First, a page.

Hong Kong is testing high-tech monitoring systems for 'smart' prisons


Prisons in Hong Kong are testing a variety of high-tech services that will allow correctional facilities to better track inmates, according to the South China Morning Post. The city's Commissioner of Correctional Services, Danny Woo Ying-min, claimed the new services will be used to monitor for abnormal behavior among the incarcerated, prevent self-harm, and operate the prisons more efficiently. The "smart prison" initiative includes strapping inmates with fitness tracker-style wristbands that monitor location and activity, including heart rate. Some facilities will also start to use video surveillance systems that can identify any unusual behavior, fights and attempts to inflict harm on one's self. Correctional Services is also testing robots that will be used to search for drugs in feces from inmates.

For Safety, Or Profits? Inside The Debate Over Contraband Jail Cell Phones

International Business Times

Six years ago, Robert Johnson, a captain with the South Carolina Department of Corrections, was getting ready for work when an armed gunman kicked down his door, shot him six times in the stomach and chest, and left him for dead. The gunman, the FBI later revealed, was a hit man hired by an inmate at the prison where Johnson worked who contracted with the would-be-killer using a cellphone smuggled inside prison walls. After multiple surgeries and years of recovery, Johnson survived. "The chaplain told my adult children I was going to die," Johnson said at a South Carolina state hearing Wednesday. "This one cellphone brought terror to my house."

Return to Sender: No More Mailing Books to Inmates in Pennsylvania


On Sept. 5, the Pennsylvania Department of Corrections announced a host of new restrictions on the way its inmates can interact with the outside world as part of what Corrections Secretary John Wetzel called an "all-hands-on-deck approach" to prison safety. Previously, approved organizations on the outside could mail books or other publications directly to inmates, subject to inspection and approval by corrections officials. Now, no such direct donations are permitted. Instead, the Department of Corrections says it's beginning a "transition to ebooks coupled with [a] bolstered DOC library system" in order to fight the flow of illegal drugs into facilities statewide. In addition to banning the direct shipment of books and publications to inmates, the DOC announced it will no longer process inmate mail at correctional facilities; instead, mail will go to a processing center, where it will be opened, scanned, and then emailed back to individual facilities to print and distribute.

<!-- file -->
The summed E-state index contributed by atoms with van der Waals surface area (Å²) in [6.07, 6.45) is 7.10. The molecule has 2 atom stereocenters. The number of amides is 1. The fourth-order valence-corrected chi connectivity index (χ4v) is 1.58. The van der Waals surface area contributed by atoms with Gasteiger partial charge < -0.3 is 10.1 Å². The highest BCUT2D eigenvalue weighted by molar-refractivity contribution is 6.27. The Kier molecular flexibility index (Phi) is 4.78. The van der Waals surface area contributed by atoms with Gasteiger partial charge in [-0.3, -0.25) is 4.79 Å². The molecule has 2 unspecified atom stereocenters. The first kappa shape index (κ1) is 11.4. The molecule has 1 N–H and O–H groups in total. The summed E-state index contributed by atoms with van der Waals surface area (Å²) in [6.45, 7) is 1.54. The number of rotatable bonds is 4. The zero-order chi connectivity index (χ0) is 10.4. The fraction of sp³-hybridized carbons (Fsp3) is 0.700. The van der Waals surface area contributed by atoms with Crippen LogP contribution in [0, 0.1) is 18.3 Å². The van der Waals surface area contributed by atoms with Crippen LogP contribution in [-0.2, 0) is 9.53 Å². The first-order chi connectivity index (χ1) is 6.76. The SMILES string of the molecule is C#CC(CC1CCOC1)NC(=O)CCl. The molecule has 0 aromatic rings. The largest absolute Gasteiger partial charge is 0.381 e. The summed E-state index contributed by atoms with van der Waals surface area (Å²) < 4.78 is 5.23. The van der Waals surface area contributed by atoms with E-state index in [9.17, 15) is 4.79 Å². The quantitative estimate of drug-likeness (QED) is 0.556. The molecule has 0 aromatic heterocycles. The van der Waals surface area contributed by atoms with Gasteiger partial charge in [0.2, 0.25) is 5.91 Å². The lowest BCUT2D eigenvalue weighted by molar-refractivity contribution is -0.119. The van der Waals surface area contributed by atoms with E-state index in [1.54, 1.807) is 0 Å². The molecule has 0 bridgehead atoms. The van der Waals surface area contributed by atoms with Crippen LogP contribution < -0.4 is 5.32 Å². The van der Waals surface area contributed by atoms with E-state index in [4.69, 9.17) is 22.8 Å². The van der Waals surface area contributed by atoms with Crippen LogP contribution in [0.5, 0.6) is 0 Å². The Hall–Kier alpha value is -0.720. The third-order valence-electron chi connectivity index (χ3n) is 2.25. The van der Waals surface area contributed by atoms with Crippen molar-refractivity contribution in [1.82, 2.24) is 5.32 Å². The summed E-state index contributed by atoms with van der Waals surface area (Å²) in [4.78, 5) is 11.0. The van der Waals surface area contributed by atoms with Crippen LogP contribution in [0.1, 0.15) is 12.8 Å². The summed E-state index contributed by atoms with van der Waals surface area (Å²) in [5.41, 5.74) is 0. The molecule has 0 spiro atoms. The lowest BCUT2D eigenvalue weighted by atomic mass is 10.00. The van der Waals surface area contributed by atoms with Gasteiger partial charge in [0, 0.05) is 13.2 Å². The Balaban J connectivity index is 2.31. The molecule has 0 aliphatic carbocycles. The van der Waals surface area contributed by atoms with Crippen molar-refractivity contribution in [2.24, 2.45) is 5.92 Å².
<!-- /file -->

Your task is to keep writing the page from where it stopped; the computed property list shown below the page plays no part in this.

Inmates Need Social Media. Take It From a Former Prisoner


The country's most famous inmate is free. O.J. Simpson's release highlights the challenges of leaving prison, saddled with multiple felony convictions. It's hard to re-enter society, but it might be easier for those returning citizens, like Simpson, whose NFL pension and luxury homes, along with the prospect of the new iPhone, await him, compared with the likely transition for those who will return to poverty. Chandra Bozelko (@aprisondiary) is a 2017 John Jay/Harry Frank Guggenheim criminal justice reporting fellow and writes the award-winning blog Prison Diaries. I had a safe, warm, and free place to stay as long as I needed to.

Old Main prison: A tour through American prison history

Al Jazeera

New Mexico, US - Twenty-four kilometres south of Santa Fe, the now defunct Penitentiary of New Mexico, or "Old Main", sits in managed decay, its imposing exterior rising above the plains that stretch southeastwards from the Sangre de Cristo Mountains, which loom in the background of the state's capital city. It was here, on the early morning of February 2, 1980, that a group of inmates from an overcrowded dormitory overpowered guards during the nightly headcount, setting in motion one of the most brutal riots in the United States' prison history. "It was pure insanity," says retired criminal defence lawyer and former inmate Gary Nelson, describing to Al Jazeera the apocalyptic scene he witnessed as inmates - some high on prescription drugs and armed with assorted power tools - began a murderous rampage that would leave 33 fellow inmates dead in 36 hours. The riot would shock the nation and implicate the New Mexico Correctional Department (NMCD) in years of poor prison conditions, poor officer training, misuse or overuse of segregation, severe overcrowding and mistreatment of prisoners, according to the official Attorney General report on the riot. "We really dropped the ball on this one," says Trinidad Lucero, an officer with NMCD who spoke to Al Jazeera last summer from inside Old Main. While a portion of the prison was closed down after the riots, most of Old Main would remain open for another 18 years, a dark stain on the state's prison system.